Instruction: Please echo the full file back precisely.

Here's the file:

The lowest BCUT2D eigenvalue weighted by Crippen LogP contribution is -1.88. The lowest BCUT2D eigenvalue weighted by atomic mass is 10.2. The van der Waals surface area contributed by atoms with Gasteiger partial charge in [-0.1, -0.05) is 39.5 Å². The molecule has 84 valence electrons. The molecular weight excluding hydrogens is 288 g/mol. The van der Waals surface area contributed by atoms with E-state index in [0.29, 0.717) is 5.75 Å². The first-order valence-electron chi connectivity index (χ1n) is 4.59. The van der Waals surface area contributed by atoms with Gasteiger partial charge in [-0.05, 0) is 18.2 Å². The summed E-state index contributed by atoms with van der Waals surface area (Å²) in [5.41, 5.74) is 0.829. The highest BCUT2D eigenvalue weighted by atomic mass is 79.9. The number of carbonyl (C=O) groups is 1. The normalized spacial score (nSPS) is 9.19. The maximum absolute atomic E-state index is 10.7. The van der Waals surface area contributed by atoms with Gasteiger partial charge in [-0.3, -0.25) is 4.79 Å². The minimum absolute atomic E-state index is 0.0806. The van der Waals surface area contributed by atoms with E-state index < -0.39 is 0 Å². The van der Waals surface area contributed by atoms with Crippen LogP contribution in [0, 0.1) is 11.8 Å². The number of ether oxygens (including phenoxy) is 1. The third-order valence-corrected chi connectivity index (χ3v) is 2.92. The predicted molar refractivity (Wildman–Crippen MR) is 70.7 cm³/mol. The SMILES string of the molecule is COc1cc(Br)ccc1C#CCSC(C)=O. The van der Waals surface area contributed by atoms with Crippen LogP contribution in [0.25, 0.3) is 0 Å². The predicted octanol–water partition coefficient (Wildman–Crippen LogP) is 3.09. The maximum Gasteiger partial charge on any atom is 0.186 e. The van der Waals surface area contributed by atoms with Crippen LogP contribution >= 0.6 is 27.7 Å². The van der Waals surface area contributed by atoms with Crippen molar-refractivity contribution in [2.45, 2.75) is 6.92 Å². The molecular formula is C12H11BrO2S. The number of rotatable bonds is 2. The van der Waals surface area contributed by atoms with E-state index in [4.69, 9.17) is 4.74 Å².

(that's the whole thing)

The lowest BCUT2D eigenvalue weighted by Crippen LogP contribution is -1.88. The lowest BCUT2D eigenvalue weighted by atomic mass is 10.2. The van der Waals surface area contributed by atoms with Gasteiger partial charge in [-0.1, -0.05) is 39.5 Å². The molecule has 84 valence electrons. The molecular weight excluding hydrogens is 288 g/mol. The van der Waals surface area contributed by atoms with E-state index in [0.29, 0.717) is 5.75 Å². The first-order valence-electron chi connectivity index (χ1n) is 4.59. The van der Waals surface area contributed by atoms with Gasteiger partial charge in [-0.05, 0) is 18.2 Å². The summed E-state index contributed by atoms with van der Waals surface area (Å²) in [5.41, 5.74) is 0.829. The highest BCUT2D eigenvalue weighted by atomic mass is 79.9. The number of carbonyl (C=O) groups is 1. The normalized spacial score (nSPS) is 9.19. The maximum absolute atomic E-state index is 10.7. The van der Waals surface area contributed by atoms with Gasteiger partial charge in [-0.3, -0.25) is 4.79 Å². The minimum absolute atomic E-state index is 0.0806. The van der Waals surface area contributed by atoms with E-state index < -0.39 is 0 Å². The van der Waals surface area contributed by atoms with Crippen LogP contribution in [0, 0.1) is 11.8 Å². The number of ether oxygens (including phenoxy) is 1. The third-order valence-corrected chi connectivity index (χ3v) is 2.92. The predicted molar refractivity (Wildman–Crippen MR) is 70.7 cm³/mol. The SMILES string of the molecule is COc1cc(Br)ccc1C#CCSC(C)=O. The van der Waals surface area contributed by atoms with Crippen LogP contribution in [0.25, 0.3) is 0 Å². The predicted octanol–water partition coefficient (Wildman–Crippen LogP) is 3.09. The maximum Gasteiger partial charge on any atom is 0.186 e. The van der Waals surface area contributed by atoms with Crippen LogP contribution >= 0.6 is 27.7 Å². The van der Waals surface area contributed by atoms with Crippen molar-refractivity contribution in [2.45, 2.75) is 6.92 Å². The molecular formula is C12H11BrO2S. The number of rotatable bonds is 2. The van der Waals surface area contributed by atoms with E-state index in [4.69, 9.17) is 4.74 Å².